“A human being should be able to change a diaper, plan an invasion, butcher a hog, conn a ship, design a building, write a sonnet, balance accounts, build a wall, set a bone, comfort the dying, take orders, give orders, cooperate, act alone, solve equations, analyze a new problem, pitch manure, program a computer, cook a tasty meal, fight efficiently, die gallantly. Specialization is for insects.”

~ Robert Anson Heinlein

Even though it’s advisable to master at least one field of knowledge intimately. It’s usually not necessary to do it for more than one.

Mastering many fields of knowledge the smart way  – The Pareto Principle

 

 

One of the first logical foundations which will allow you to build a wide array of skills is the Pareto Principle.

The Pareto principle (also known as the 80/20 rule) states that, for many events, roughly 80% of the effects come from 20% of the causes.

In other words, find out what’s essential in a given field of knowledge and learn it. This way you will be able to double-down on what’s important and save a lot of time in the process.

How much time is needed to be good?

Of course, just telling you to apply the Pareto Principle would be lazy. We need more specifics.

From the work of K. Anders Ericsson we know that in order to be world-class at something, you need about 10k hours of deliberate practice.

Of course, throughout the years, many other researchers have proven that this number might vary depending on, among others, the complexity of a given skill.

However, for simplicity’s sake, I will stick to this number.

Even though the number looks scary, you should not forget that you definitely don’t to become world-class in every field of knowledge. With just about 1-2k hours you might become an ordinary expert.

If you apply the Pareto Principle to this number, you will see that with just 200-400 hours of your time you will be able to understand most of the things in this field.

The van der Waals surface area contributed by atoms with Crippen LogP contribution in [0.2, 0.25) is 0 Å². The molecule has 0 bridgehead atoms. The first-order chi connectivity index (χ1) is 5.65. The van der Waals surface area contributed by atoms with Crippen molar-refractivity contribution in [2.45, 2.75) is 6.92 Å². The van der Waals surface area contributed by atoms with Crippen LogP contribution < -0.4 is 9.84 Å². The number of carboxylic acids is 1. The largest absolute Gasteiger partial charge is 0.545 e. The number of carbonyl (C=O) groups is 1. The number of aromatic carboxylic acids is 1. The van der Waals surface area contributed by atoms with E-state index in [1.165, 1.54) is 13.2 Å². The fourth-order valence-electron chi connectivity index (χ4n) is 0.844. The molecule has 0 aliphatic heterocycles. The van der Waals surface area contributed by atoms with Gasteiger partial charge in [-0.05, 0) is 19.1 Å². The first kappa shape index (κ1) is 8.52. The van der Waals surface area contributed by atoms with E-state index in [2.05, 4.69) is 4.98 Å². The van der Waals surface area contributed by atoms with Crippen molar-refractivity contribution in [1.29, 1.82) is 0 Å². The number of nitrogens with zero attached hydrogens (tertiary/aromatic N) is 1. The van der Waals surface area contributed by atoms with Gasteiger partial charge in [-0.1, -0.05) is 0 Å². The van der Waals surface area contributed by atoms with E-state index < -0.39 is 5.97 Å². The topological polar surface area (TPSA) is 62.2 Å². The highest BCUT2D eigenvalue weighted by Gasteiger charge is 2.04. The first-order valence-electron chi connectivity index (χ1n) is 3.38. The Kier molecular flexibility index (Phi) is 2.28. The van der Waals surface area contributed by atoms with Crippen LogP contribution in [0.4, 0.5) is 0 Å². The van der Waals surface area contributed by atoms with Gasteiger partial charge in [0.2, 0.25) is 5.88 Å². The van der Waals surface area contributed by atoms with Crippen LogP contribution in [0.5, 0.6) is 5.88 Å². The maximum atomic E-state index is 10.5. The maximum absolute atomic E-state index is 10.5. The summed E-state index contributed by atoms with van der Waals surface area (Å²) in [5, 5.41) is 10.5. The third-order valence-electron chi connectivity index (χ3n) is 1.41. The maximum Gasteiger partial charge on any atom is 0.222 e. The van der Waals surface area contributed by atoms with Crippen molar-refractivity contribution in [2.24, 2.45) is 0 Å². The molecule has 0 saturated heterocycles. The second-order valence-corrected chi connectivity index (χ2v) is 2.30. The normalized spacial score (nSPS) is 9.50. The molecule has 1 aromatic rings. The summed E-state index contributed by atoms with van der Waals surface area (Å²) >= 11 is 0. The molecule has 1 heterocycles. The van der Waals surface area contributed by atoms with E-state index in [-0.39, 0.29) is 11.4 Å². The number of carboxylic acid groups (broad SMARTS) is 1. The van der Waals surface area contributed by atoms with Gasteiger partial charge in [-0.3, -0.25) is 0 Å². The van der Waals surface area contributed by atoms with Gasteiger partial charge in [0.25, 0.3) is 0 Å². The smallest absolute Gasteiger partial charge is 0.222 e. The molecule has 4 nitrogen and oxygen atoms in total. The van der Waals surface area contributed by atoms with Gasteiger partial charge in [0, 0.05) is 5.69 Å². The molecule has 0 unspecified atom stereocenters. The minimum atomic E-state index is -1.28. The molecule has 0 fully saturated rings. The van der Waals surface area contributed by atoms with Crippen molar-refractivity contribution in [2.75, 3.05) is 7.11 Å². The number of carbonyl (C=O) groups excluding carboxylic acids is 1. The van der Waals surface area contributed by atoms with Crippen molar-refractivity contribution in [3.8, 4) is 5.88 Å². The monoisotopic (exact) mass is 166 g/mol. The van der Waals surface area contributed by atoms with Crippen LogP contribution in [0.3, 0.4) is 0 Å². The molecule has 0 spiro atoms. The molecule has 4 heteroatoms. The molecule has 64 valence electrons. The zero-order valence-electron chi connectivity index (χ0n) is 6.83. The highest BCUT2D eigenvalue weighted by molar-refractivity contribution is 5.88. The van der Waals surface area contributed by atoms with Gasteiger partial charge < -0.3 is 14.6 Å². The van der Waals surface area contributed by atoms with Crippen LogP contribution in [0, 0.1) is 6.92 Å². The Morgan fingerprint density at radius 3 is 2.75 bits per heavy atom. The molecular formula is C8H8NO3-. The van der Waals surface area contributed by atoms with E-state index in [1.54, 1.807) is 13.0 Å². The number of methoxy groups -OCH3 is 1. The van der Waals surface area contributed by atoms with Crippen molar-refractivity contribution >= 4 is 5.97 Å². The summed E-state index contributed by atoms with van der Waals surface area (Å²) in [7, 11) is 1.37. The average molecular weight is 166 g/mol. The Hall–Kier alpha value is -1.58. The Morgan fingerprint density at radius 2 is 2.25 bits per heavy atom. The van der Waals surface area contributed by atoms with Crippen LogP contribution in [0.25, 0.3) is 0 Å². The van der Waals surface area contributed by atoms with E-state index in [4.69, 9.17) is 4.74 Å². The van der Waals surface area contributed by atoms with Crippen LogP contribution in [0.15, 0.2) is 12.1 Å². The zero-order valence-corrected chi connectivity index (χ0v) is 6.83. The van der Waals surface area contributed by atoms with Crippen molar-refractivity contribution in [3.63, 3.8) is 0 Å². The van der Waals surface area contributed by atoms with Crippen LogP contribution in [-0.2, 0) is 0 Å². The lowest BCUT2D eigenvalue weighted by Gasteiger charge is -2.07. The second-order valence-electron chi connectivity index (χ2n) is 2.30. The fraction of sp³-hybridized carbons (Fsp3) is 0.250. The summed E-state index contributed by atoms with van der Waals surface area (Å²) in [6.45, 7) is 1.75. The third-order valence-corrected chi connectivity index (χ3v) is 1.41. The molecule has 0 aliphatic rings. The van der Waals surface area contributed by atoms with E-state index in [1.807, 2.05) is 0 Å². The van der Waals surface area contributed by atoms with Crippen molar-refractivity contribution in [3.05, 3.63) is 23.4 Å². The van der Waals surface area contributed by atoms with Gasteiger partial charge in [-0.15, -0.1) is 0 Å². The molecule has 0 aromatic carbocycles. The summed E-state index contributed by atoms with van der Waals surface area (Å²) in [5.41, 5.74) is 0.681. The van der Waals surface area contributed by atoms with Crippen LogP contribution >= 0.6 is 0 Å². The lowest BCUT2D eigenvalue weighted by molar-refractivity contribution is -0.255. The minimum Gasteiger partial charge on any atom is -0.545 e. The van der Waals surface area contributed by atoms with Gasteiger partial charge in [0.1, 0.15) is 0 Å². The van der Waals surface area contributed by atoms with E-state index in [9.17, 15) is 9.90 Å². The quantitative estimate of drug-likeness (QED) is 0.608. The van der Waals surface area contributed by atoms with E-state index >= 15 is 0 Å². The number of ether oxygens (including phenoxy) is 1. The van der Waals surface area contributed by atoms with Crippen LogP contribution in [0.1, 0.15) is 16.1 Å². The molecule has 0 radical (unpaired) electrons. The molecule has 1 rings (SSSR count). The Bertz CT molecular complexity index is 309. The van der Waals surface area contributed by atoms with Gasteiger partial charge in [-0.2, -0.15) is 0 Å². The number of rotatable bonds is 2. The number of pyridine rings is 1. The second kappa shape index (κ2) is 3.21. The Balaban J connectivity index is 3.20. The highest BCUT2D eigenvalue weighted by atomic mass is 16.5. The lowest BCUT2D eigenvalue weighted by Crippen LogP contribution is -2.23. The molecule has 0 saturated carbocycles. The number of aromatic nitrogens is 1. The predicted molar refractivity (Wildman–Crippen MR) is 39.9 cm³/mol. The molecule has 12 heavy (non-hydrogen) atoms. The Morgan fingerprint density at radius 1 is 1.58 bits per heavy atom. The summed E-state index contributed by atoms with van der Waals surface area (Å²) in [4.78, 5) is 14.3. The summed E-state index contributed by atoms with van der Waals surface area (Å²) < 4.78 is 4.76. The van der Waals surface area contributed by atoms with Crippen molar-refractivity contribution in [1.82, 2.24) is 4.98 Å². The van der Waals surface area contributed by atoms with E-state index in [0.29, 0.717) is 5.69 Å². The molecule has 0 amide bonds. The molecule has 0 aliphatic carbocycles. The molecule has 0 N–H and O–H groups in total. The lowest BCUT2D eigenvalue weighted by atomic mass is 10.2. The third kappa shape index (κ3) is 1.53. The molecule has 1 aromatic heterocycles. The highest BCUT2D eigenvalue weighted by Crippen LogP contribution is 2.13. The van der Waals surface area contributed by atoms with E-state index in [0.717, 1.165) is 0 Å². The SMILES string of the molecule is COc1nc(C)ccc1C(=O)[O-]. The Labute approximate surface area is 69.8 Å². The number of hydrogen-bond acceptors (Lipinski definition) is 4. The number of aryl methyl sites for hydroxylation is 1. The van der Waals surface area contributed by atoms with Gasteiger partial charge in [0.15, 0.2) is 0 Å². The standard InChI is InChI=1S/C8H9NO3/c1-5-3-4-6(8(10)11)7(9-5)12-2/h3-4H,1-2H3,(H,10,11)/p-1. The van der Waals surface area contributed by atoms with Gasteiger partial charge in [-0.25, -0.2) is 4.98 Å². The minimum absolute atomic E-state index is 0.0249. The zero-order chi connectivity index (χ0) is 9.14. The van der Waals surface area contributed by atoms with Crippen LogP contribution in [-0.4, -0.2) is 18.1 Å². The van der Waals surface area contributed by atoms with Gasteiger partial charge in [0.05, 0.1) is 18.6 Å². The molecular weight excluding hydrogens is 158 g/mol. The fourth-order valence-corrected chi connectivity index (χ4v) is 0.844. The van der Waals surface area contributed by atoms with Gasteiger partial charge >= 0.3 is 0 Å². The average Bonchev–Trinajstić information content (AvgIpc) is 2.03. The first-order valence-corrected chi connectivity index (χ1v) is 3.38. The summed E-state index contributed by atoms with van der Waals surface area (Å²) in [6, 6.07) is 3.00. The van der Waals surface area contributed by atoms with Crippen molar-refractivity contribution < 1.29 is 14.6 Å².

Yikes. Maybe that still looks way to scary. But there is one more thing you can do to learn even smarter.

Working smarter – The Pareto Principle of the Pareto Principle

 

 

Once again – the Pareto principle states that, for many events, roughly 80% of the effects come from 20% of the causes. However, if you apply the Pareto principle to the Pareto principle you might see that roughly 64% of the effects come from 4% of the causes.

It means that if you are able to determine the absolute essentials, you will be able to become good at something while spending only 4% of your time / effort.

In other words, with just between 40-80 hours you will know your way around a given discipline.

Example 1

For example, what if you don’t trust your endocrinologist and would like to, sort of, become one.

Easy, it’s enough that you learn:

  • what hormones are
  • how they function
  • what are the main hormones in our body
  • how they are produced
  • sprinkle on top some knowledge about Type 1 and 2 Diabetes, thyroid disorders and osteoporosis and you’re good to know.

As difficult as it’s to believe, most specialists deal with the same old cases day in, day out.

Remember – you don’t need to know every possible exception to every possible rule to be good.

 

Example 2

What if you want to be a semi-professional gourmet? No problem. Memorize the scale for describing foods and start tasting!

Mayonnaise, for example, is supposed to be evaluated along:

  • 1) six dimensions of appearance

(color, color intensity, chroma, shine, lumpiness, and bubbles)

  • 2) ten dimensions of texture:

(adhesiveness to lips, firmness, denseness, and so on)

  • 3) and fourteen dimensions of flavor split among three

subgroups:

a) aromatics (eggy, mustardy, and so forth);

b) basic tastes (salty, sour, and sweet);

c)  chemical-feeling factors (burn, pungent, astringent).

 

Example 3

What if you want to get good at persuading people (because manipulation is such a dirty word)? I would dare to say that reading Cialdini’s classic book should be enough to be at least decent at this craft. The rest is practice and the automation of those rules.

A famous quote by Bruce Lee echoes that thought:

I fear not the man who has practiced 10,000 kicks once, but I fear the man who has practiced one kick 10,000 times.

Oftentimes, you might discover that a slightly smaller knowledge which is automated is much better than knowing a lot of theory.

How to master many areas of expertise – your action plan

 

Even though we are talking about mastering potentially a lot of fields of knowledge we all have to start somewhere. Here is a simple list which might help you with the preparation process.

 

1. Make a list of all the things you want to learn and choose no more than 3